America is great because it is ready to receive talented immigrants.
That’s what Nandan Nilekani, the billionaire co-founder of Infosys Technologies, would tell President Trump if he had the chance.
“If you really want to keep America… globally competitive, you should open the door to foreign talent,” said Nilekani on the sidelines of CNN’s Asia Business Forum in Bangalore.
Infosys ( is India’s second largest software outsourcing company and a key partner for US H-1B visas. The documents allow the tech company to recruit a large number of Indians for jobs in the United States. )
The Trump administration is currently considering significant changes to the visa program. Press Secretary Sean Spicer said in January that Trump would continue to talk about reforming the H-1B program, among others, as part of a larger push for immigration reform.
Visa restrictions are likely to hit Indian workers hardest.
India is the leading source of high-skilled labor for the US technology industry. According to US government data, 70% of the extremely popular H-1B visas are for Indians.
Shares of several Indian technology companies – including Infosys – plunged spectacularly two weeks ago amid reports of an impending work visa crackdown.
Related: Tech industry tough for Trump’s visa reform
Nilekani said it would be a mistake for the authorities to follow suit.
“Indian companies have done a lot to help American companies become more competitive, and I think that should continue,” said Nilekani. “If you look at Silicon Valley… most companies have immigrant founders.”
India’s contribution to the industry – especially at the highest levels – has been more appreciated. Current CEOs of Google ( and )Microsoft (for example, both were born in India. )
Related: India is alarmed by the plan to change the US high-skilled visa
But Nilekani, who is also the architect of India’s ambitious biometric ID program, suggests that India will ultimately benefit from any new restrictions introduced in the plan. America First” by Trump. If talented engineers can’t come to America, they stay in India.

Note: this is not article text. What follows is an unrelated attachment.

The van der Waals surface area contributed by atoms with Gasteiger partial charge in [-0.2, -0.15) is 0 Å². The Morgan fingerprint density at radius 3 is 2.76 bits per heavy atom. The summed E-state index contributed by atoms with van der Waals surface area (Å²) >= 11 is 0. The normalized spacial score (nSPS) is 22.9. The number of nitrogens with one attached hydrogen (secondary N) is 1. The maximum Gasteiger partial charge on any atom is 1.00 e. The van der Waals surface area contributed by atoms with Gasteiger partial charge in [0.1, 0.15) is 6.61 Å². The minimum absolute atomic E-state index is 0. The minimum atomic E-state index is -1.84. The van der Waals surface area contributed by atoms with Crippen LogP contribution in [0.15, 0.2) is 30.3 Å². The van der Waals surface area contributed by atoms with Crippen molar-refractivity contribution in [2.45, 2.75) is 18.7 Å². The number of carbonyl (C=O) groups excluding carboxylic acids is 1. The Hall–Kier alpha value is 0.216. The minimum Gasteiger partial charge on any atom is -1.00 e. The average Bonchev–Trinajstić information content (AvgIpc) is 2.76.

“This visa issue always pops up in the US every few years, especially during election season,” he said. “It really pushed the development work [in India]because … people are investing more to get the job done here. ”
Nilekani cites his own projects to the Indian government as examples.
The Bangalore-born businessman left Infosys in 2009 to run India’s large social security scheme, known as Aadhaar. As a result of this initiative, the vast majority of India’s 1.3 billion citizens now have biometric ID numbers that allow them to receive government services, perform banking transactions and even make payments. now biometric payments.
“It was built by extremely talented and dedicated Indians,” said Nilekani. “Many of them had global experience, but they brought that talent and experience to solve India’s problems.”
Nilekani said the country’s huge youth population is increasingly choosing to stay home and participate.
“It was India first,” he said.
CNNMoney (Bangalore, India) First published February 13, 2017: 2:19 PM ET
https://money.cnn.com/2017/02/13/technology/india-h1b-visa-trump-nandan-nilekani/index.html?section=money_news_international ‘America First’ could turn into ‘India First’